The storm had maximum sustained winds of 45 miles per hour and was moving north at 9 miles per hour.
A tropical storm warning remains in effect for an area stretching from Florida's Suwannee River to the border of Alabama and Mississippi. Tropical Storm Arlene formed in the Central Atlantic Ocean last April, but had fairly minimum impacts on land.More news: Sunrisers prepare to take on Dhoni's Super Kings in IPL final
The season's first named subtropical storm, Alberto, is nearing landfall by Pensacola, Florida, as it brings heavy rain from Florida to Georgia to the Carolinas.
Clouds are still lingering over the region, and as the storm continues its northerly push with a forecast Monday landfall in the Florida Panhandle, it is drawing significant moisture from the south, according to the National Weather Service.More news: Kim Says Still Committed to Complete Denuclearization, Summit With Trump
Rough conditions were roiling the seas off the eastern and northern Gulf Coast region, and officials warned swimmers to stay out of the water through Tuesday due to life-threatening swells and rip currents. Locally over 8 inches of rain is possible in parts of the Florida Panhandle, southern Alabama and southwest Georgia. However, once Alberto is inland and deprived of the warm waters that fuel tropical weather systems, the storm was expected to steadily weaken.
Weather whiplashed yet? From near 90 Saturday afternoon, to stuck in the 50s yesterday afternoon, it was about as big of a turnaround as you'll see around here as August weather went to April real quick.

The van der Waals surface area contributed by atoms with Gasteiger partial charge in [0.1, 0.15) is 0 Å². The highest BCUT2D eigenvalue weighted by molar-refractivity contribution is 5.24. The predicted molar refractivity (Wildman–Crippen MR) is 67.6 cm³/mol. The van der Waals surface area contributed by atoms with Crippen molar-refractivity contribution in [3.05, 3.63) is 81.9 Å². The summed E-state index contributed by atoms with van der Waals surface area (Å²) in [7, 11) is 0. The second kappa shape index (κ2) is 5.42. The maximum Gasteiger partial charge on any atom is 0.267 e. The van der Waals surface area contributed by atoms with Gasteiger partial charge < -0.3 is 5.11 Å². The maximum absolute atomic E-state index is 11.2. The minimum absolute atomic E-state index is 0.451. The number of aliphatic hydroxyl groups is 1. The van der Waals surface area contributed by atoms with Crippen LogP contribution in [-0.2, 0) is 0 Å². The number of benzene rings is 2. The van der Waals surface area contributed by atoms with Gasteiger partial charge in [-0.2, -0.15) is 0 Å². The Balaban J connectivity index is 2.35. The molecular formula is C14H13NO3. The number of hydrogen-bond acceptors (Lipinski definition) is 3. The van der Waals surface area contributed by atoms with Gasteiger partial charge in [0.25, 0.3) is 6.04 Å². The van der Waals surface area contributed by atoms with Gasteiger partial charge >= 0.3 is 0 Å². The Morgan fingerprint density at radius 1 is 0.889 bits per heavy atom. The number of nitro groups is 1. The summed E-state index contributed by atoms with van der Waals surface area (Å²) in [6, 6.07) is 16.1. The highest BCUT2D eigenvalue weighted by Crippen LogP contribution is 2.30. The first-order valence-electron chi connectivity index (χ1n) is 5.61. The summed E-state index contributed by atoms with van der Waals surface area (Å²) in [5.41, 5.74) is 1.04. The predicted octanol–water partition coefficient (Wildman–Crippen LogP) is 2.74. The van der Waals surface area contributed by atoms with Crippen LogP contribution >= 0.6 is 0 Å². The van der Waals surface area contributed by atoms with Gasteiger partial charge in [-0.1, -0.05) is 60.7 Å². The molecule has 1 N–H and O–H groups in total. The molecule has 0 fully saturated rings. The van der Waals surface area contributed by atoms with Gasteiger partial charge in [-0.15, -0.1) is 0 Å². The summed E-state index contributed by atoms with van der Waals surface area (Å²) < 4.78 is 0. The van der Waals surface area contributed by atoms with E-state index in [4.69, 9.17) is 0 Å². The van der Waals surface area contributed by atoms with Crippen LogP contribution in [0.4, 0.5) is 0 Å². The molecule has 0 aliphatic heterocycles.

Alberto's heavy rains and and gusty winds remain predominantly on the right side of the storm, and therefore heavy rain and some gusty winds are expected across much of Florida Sunday. Showers and a few thunderstorms are likely through Wednesday evening, but the severe weather/low-end tornado risk will have ended by then.More news: Warriors Coach Steve Kerr Rips NFL's New National Anthem Policy: 'It's idiotic'
Currently, the storm is located just to the northwest of Cuba and classed as "subtropical". However, the storm should not be taken as an indicator of how this hurricane season will play out, he said. Because of the potential for higher rain totals over the next two days, a flood watch continues. A flood watch has been issued for the entire NBC Charlotte viewing area through Thursday morning. It was moving north at 13 miles per hour with maximum sustained winds of 50 miles per hour, according to the National Hurricane Center.